Six reasons you need a website and not just a Facebook Page

Since I love working with small businesses and small-town businesses, I get asked a lot about one of the most basic questions to having a website: “Why should I have one? How does it benefit me?” Many folks, because they just don’t understand the concept of online marketing, fail to grasp how important a website is to their business. In order to clear the confusion, here are six solid reasons you need a website (and not just a Facebook Page).

It increases your find-ability

Facebook is where people will go to find out more about you, but Google is still where people go to find you, period. Your website needs to be the primary source of information for you, your business and your services and pricing. Facebook is great; over a billion members, and I would say you should keep your Facebook Page for sure—but you don’t control it. If Facebook decides to change their algorithm in order to show more posts from paid advertisers (as they’ve done in the past), your Facebook Page suddenly becomes a lot less valuable. Should you still have a Facebook Page? Yes, for sure. But Facebook, Twitter, Pinterest—these are what you call your “outposts”. Your home base needs to be your website that you can control. (Hat tip to Michael Hyatt for the concept of home base vs outposts.)

It helps promote your image

This one ought to be easy to understand as a business owner. In the same way that a couple of hours in a salon chair can improve a person’s overall presentation, a website does that for your business. A website tells people you’re legit and that you care about your perception. You’re not going to leave prospective clients wondering about how your services work or what you charge, because it’s all going to be available to them at a moments notice.

It makes you more appealing on popular review sites like Yelp

One of your best tools is the referral systems that come in from places like Google Reviews, Facebook Reviews or standalone services like Yelp. A website not only makes it easier to leave reviews, but is a great place to display reviews for prospective clients. Plus, having your own web address on your Yelp profile helps establish credibility.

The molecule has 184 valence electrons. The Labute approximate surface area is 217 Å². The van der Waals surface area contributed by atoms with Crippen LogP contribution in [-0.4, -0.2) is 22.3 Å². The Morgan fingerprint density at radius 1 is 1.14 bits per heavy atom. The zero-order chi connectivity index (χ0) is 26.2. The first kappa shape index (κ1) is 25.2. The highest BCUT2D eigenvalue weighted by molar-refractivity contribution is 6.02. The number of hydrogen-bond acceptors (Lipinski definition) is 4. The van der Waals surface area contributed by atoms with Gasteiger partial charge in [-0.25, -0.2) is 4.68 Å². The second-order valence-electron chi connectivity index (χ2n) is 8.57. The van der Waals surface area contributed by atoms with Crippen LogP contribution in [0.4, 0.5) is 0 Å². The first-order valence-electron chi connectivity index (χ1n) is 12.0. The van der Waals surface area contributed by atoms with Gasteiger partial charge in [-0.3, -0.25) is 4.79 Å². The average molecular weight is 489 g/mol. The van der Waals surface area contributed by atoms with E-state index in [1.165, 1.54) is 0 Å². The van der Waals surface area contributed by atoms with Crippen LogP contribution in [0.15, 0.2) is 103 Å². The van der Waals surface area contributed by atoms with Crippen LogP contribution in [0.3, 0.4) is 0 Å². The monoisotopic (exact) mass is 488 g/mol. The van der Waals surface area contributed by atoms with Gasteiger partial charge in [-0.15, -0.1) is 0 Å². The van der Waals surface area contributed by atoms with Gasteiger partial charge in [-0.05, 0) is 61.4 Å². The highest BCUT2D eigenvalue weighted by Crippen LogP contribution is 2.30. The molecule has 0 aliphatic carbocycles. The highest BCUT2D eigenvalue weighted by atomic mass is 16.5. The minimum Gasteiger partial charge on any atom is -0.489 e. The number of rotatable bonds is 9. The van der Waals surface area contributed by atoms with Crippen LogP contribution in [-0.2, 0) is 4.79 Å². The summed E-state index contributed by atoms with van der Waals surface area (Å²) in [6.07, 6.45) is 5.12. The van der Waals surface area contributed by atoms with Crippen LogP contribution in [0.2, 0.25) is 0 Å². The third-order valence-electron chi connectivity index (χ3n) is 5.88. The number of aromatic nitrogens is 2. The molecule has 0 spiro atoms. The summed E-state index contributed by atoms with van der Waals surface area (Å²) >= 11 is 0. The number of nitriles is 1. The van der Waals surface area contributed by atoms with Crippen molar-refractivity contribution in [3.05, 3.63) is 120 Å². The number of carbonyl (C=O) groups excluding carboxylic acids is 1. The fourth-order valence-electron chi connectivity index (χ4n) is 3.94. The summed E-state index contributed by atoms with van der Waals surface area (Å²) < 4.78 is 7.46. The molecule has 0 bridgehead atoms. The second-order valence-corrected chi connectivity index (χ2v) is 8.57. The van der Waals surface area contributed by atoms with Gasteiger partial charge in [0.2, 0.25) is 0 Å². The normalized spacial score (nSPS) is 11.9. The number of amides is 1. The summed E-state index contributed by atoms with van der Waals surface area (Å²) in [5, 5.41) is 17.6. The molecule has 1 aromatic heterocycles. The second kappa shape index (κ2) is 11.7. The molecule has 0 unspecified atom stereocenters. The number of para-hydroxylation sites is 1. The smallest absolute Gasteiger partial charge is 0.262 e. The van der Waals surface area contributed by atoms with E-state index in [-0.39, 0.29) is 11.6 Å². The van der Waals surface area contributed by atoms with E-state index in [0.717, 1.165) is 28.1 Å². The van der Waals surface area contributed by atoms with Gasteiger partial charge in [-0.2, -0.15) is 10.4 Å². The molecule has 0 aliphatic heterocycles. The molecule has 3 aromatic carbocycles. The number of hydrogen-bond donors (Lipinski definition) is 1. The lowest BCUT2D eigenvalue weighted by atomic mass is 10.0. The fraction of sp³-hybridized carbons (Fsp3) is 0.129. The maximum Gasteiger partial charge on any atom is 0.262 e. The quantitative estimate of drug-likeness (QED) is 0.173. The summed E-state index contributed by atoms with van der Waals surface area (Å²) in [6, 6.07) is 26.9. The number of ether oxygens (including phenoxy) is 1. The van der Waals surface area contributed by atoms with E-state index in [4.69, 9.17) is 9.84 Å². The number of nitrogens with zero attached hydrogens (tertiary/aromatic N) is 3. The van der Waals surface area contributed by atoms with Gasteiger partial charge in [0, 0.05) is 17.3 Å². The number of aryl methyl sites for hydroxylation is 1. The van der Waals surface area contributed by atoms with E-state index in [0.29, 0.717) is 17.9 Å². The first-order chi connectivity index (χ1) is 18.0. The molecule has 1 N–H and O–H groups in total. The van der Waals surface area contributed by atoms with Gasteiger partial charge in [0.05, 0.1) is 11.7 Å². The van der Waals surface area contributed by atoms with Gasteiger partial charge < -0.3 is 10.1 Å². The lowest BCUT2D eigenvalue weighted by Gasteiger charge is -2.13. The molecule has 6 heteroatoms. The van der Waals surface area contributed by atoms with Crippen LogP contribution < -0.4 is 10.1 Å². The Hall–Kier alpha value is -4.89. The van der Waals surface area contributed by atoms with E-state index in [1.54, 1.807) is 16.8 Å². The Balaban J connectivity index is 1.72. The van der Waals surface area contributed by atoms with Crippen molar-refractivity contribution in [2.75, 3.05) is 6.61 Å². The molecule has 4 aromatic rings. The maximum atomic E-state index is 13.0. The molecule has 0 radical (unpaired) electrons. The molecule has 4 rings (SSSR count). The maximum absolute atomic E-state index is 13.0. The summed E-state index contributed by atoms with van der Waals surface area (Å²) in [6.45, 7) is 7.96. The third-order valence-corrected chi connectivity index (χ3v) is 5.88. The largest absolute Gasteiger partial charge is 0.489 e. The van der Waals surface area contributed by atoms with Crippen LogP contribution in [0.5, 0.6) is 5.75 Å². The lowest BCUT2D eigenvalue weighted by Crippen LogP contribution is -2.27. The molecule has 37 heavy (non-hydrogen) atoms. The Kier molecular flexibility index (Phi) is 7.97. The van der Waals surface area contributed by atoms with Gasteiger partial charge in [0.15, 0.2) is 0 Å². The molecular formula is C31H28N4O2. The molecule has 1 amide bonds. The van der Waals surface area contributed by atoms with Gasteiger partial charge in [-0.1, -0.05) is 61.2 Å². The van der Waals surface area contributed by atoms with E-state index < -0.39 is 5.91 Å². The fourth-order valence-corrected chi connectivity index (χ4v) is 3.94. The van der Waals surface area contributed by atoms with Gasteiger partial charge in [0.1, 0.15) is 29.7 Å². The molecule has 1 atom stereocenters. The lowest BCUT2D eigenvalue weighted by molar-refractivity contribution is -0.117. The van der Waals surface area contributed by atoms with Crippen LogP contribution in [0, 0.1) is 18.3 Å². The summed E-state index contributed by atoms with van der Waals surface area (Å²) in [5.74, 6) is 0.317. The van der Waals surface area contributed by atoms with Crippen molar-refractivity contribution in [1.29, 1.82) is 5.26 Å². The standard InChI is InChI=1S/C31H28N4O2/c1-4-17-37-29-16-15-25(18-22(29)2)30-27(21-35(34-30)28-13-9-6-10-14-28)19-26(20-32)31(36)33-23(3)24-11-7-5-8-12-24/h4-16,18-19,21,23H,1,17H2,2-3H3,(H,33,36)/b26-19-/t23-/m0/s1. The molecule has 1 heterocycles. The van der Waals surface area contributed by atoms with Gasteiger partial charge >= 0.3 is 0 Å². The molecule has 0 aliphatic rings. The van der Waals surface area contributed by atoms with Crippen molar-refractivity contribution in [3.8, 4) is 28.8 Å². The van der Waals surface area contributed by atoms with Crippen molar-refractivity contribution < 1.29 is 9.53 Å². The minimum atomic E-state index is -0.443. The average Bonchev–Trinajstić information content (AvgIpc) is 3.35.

It can help reduce the friction of scheduling appointments or selling products

For some reason, this one is tough for folks to get a grasp on. If you run a business that requires people to schedule an appointment, you want to help make that transition as easy as possible. Most of you, who are used to taking phone calls to schedule appointments, don’t want to change that. I understand that you don’t want to “fix what ain’t broke,” but I really push my clients to open up their mind to using the internet as much as possible when it comes to connecting and selling to the client. It’s one of easiest, most painless ways to make a new customer. Literally every time a client has taken my advice and began scheduling appointments on their website, they’ve seen an increase in customers.

A website is one of the lowest-cost forms of marketing you can do

When you place an ad in the paper, your reach only goes as far as the circulation. On a billboard, it’s limited to the traffic that drives by every day. With the internet, there are no limits except the ones we put on ourselves. When you use your website properly, it cascades onto other services, like Facebook and Pinterest, thereby enhancing your reach even more. Wouldn’t you love to be able to get your name in front of more customers? Isn’t that why we advertise in the first place?

It helps create and fulfill other marketing opportunities

Want to grow your Social Media presence? A website does that. Increase your email subscribers? A website does that, too. Your website, when properly done, is the starting point for a whole new world of opportunities. All you need is the tools we’ve talked about and an ability to stick to it. I want to make that last part clear: you need to make sure that your website is now a key marketing tool that we’ll keep running all the time, so that you continue to get usefulness out of it.